The special court martial set up to try former Commander of the 33 Artillery Brigade, Bauchi, Brigadier-General Muraina Raji, over the escape of two Boko Haram suspects from detention at the brigade has discharged and acquitted him.
But the court martial convicted him on what it called “special findings” for which he was sentenced to three months loss of seniority.
Delivring judgment on Friday night, the presidentof the court martial, Major-General John Zaruwa said the sanction, subject to confirmation by the appropriate military authorities, was because the official failed to show interest in the escapees “who were regarded as high profile detainees”.
Zaruwa said the court martial took note of Raji’s meritorious service to the Nigeria Army for the past 33 years during which he received several commendations and awards.
“It is your willingness to cooperate with other security agencies to accept suspects for safe-keeping with good intentions which had led to this unfortunate incident of escape which led to this trial. The court found out that, in your career, you have never had any case of indiscipline, misdemeanour or misconduct. In view of all these good deeds, the court has decided to award you three months loss of seniority in your present rank of Brigadier General. This award is subject to confirmation by appropriate superior authorities.”, he stated.
The court martial was constituted by former General Officer Commanding, Three Armoured Division, Major-General John Idoko, to try Raji over alleged neglect to perform military duties punishable under Section 62(b) of Armed Forces Act (AFA) CAP A20 Law of the Federation of Nigeria 2004 by failing to provide guard and standing orders for soldiers on duty at the Wetland Detention Facility at Shadawanka Barracks between January 17 and February 18.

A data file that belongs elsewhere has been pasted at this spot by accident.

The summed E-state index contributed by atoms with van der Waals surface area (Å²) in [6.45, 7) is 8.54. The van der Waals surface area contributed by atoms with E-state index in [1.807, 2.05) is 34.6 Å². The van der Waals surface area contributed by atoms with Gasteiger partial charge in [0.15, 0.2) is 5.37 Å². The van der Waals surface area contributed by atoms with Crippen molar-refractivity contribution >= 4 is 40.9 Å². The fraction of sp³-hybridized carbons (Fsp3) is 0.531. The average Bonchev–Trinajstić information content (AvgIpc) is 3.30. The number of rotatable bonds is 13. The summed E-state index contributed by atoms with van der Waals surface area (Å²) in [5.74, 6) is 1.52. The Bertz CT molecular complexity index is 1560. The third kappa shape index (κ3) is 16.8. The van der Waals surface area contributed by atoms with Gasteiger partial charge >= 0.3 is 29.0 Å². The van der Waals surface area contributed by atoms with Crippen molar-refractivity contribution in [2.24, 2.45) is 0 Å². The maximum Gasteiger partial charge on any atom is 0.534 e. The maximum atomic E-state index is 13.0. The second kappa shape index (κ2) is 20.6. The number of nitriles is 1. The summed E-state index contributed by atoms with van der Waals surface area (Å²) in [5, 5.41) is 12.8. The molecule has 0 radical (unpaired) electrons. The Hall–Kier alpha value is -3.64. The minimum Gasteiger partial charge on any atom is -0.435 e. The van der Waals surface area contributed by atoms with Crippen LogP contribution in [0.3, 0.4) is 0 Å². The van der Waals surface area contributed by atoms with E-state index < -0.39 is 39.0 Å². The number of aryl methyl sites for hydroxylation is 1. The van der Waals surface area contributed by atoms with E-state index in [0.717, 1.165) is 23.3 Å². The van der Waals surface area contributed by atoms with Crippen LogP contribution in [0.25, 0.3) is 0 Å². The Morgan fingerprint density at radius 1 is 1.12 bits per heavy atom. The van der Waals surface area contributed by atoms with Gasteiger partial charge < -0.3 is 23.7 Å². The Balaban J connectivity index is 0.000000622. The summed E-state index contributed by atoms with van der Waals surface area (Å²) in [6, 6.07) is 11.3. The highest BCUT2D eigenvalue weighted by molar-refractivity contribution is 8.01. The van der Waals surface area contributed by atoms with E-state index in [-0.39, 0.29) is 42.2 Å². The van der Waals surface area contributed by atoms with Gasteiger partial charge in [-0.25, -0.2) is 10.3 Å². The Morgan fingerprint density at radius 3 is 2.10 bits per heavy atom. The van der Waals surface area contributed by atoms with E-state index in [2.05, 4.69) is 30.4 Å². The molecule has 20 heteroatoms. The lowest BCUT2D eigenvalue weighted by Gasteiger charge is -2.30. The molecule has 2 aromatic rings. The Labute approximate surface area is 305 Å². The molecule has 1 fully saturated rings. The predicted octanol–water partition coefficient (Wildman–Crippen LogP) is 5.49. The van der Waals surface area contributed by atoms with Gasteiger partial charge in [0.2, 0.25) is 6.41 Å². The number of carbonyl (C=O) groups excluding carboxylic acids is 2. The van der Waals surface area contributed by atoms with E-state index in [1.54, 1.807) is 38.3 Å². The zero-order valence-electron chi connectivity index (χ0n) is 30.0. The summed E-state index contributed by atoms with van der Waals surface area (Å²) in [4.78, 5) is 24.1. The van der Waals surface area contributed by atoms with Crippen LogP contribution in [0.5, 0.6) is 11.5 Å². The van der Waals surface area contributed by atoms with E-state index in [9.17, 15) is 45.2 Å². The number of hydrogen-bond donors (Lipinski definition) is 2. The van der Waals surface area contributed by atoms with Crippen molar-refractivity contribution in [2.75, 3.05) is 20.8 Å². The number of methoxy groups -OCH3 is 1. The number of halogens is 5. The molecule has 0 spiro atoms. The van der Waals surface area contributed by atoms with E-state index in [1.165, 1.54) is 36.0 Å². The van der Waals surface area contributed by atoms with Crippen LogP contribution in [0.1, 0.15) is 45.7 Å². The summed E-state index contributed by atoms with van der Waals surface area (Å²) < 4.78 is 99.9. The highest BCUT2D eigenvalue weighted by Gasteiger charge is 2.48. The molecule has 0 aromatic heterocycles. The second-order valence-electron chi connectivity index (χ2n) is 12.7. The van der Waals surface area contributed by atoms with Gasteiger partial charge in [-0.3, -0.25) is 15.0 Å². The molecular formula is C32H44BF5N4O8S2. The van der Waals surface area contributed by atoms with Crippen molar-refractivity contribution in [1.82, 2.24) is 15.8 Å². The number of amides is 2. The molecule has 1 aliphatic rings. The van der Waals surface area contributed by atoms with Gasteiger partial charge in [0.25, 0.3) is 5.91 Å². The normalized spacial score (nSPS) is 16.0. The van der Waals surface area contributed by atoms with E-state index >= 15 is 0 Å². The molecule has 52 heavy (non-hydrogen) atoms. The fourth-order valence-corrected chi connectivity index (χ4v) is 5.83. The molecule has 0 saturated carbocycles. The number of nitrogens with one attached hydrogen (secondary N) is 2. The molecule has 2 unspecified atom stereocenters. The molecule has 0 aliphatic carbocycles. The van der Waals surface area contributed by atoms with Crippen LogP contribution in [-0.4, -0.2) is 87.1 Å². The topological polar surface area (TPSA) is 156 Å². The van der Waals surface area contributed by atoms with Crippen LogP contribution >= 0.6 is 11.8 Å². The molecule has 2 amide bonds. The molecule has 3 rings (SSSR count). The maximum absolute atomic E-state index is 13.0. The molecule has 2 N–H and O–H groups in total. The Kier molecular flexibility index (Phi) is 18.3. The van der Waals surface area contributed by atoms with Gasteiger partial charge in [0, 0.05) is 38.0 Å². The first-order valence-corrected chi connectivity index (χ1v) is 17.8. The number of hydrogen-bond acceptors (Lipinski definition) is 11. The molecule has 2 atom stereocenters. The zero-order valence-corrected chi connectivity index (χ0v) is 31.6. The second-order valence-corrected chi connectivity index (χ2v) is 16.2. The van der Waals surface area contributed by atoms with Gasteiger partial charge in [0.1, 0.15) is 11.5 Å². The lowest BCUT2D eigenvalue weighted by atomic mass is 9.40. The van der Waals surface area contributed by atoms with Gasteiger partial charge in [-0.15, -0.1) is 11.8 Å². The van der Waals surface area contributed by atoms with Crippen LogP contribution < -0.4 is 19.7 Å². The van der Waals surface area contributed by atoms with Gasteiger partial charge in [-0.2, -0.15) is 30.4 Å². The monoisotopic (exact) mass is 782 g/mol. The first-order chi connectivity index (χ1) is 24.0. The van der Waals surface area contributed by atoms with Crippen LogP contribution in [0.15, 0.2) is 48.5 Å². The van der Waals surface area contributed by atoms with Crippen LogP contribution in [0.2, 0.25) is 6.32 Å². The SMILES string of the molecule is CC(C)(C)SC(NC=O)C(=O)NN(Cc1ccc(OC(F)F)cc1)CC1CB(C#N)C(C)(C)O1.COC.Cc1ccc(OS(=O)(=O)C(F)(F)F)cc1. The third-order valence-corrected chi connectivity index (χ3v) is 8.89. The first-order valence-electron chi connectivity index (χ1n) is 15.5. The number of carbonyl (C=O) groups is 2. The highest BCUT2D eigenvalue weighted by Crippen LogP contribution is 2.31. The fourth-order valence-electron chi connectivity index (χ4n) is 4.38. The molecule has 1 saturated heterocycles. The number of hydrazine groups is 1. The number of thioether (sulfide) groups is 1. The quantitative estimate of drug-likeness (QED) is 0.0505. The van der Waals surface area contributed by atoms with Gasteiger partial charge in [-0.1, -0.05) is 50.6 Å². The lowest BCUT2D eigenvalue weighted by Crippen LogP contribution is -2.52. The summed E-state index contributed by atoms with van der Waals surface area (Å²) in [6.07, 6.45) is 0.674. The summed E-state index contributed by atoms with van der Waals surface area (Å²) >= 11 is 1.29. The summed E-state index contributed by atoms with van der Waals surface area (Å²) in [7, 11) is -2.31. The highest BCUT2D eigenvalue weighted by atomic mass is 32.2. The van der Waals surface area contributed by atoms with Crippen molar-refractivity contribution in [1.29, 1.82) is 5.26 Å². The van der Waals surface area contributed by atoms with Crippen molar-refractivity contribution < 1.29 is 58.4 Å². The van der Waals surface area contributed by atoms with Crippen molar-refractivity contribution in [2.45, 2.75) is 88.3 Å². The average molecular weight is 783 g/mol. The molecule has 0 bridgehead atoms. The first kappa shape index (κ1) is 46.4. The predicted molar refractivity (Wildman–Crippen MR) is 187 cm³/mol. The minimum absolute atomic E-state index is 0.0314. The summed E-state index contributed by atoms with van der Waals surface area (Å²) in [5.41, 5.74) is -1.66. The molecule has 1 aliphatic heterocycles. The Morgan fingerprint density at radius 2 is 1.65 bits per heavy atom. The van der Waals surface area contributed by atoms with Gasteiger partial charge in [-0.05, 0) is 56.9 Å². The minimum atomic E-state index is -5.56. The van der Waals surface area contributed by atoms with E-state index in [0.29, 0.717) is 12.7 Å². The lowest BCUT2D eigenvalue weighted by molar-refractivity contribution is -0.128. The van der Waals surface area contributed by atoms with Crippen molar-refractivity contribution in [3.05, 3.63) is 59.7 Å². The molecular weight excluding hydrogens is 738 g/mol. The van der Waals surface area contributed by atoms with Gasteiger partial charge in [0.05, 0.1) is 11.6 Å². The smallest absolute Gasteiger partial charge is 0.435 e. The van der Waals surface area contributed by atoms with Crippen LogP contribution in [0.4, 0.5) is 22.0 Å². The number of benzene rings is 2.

He was also charged with negligent performance of military duties punishable under the same section of AFA at Shadawanka Barracks by failing to adequately assign responsibilities to officers under him to guarantee the safety of high profile detainees at the detention facility.
The third allegation was failure to perform military duties punishable under the same law for neglecting to provide feeding for the two guards performing 24 hours’ duty at detention facility as a result of which one of them went in search of food during which the detainees escaped.
Reacting to the judgment, the lead defence counsel, Mr. Femi Falana, described it as contradictory in law for a court to discharge and acquit an accused and, at the same time, slam a sentence on him.
He said: “After exonerating the general in its verdict, the special court martial, which sat in Jos, turned round, in a rather bizzare manner, to frame a new charge of conduct prejudicial to service discipline contrary to section 103 (1) of the Armed Forces Act against him.
“Without asking the accused officer to plead to the new charge and defend himself, he was convicted and sentenced to a three-month loss of seniority. Thus the special court martial turned itself into the accuser, the prosecutor, the witness and the judge in a criminal case, contrary to all known canons of natural justice.”
Falana, nonetheless, commended the speed with which the trial was conducted, urging other judicial organs to borrow from the example.
The lead defense counsel was absent at the judgement which was initially fixed for October 4 based on an agreement of the court, the prosecution and the defence, but the court later changed its mind and went ahead to deliver judgement at about 8.30 on Friday, lasting till about 10 p.m.